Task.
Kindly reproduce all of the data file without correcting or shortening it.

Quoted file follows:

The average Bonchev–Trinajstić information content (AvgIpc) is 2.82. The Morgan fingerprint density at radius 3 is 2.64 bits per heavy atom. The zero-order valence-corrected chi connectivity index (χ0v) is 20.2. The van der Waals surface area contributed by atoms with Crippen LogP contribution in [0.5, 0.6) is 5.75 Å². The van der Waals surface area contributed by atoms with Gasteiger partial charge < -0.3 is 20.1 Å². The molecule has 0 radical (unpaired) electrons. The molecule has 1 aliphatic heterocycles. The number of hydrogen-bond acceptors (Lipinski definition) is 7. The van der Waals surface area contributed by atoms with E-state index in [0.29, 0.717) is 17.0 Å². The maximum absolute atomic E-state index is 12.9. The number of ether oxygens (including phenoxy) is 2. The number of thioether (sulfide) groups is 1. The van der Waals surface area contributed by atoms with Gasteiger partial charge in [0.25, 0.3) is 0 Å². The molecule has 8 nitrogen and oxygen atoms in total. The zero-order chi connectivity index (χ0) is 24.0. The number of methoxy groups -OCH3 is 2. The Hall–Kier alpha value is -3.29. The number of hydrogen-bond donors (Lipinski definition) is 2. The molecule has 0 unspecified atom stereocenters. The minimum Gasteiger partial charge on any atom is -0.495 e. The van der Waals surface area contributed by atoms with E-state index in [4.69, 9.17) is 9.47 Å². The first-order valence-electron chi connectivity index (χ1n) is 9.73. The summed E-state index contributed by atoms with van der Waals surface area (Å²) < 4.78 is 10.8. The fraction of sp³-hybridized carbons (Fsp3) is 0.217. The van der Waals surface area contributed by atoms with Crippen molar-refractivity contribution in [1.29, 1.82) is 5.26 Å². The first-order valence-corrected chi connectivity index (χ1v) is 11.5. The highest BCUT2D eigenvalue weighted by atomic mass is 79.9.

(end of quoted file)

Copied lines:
The average Bonchev–Trinajstić information content (AvgIpc) is 2.82. The Morgan fingerprint density at radius 3 is 2.64 bits per heavy atom. The zero-order valence-corrected chi connectivity index (χ0v) is 20.2. The van der Waals surface area contributed by atoms with Crippen LogP contribution in [0.5, 0.6) is 5.75 Å². The van der Waals surface area contributed by atoms with Gasteiger partial charge < -0.3 is 20.1 Å². The molecule has 0 radical (unpaired) electrons. The molecule has 1 aliphatic heterocycles. The number of hydrogen-bond acceptors (Lipinski definition) is 7. The van der Waals surface area contributed by atoms with E-state index in [0.29, 0.717) is 17.0 Å². The maximum absolute atomic E-state index is 12.9. The number of ether oxygens (including phenoxy) is 2. The number of thioether (sulfide) groups is 1. The van der Waals surface area contributed by atoms with Gasteiger partial charge in [0.25, 0.3) is 0 Å². The molecule has 8 nitrogen and oxygen atoms in total. The zero-order chi connectivity index (χ0) is 24.0. The number of methoxy groups -OCH3 is 2. The Hall–Kier alpha value is -3.29. The number of hydrogen-bond donors (Lipinski definition) is 2. The molecule has 0 unspecified atom stereocenters. The minimum Gasteiger partial charge on any atom is -0.495 e. The van der Waals surface area contributed by atoms with E-state index in [4.69, 9.17) is 9.47 Å². The first-order valence-electron chi connectivity index (χ1n) is 9.73. The summed E-state index contributed by atoms with van der Waals surface area (Å²) < 4.78 is 10.8. The fraction of sp³-hybridized carbons (Fsp3) is 0.217. The van der Waals surface area contributed by atoms with Crippen molar-refractivity contribution in [1.29, 1.82) is 5.26 Å². The first-order valence-corrected chi connectivity index (χ1v) is 11.5. The highest BCUT2D eigenvalue weighted by atomic mass is 79.9.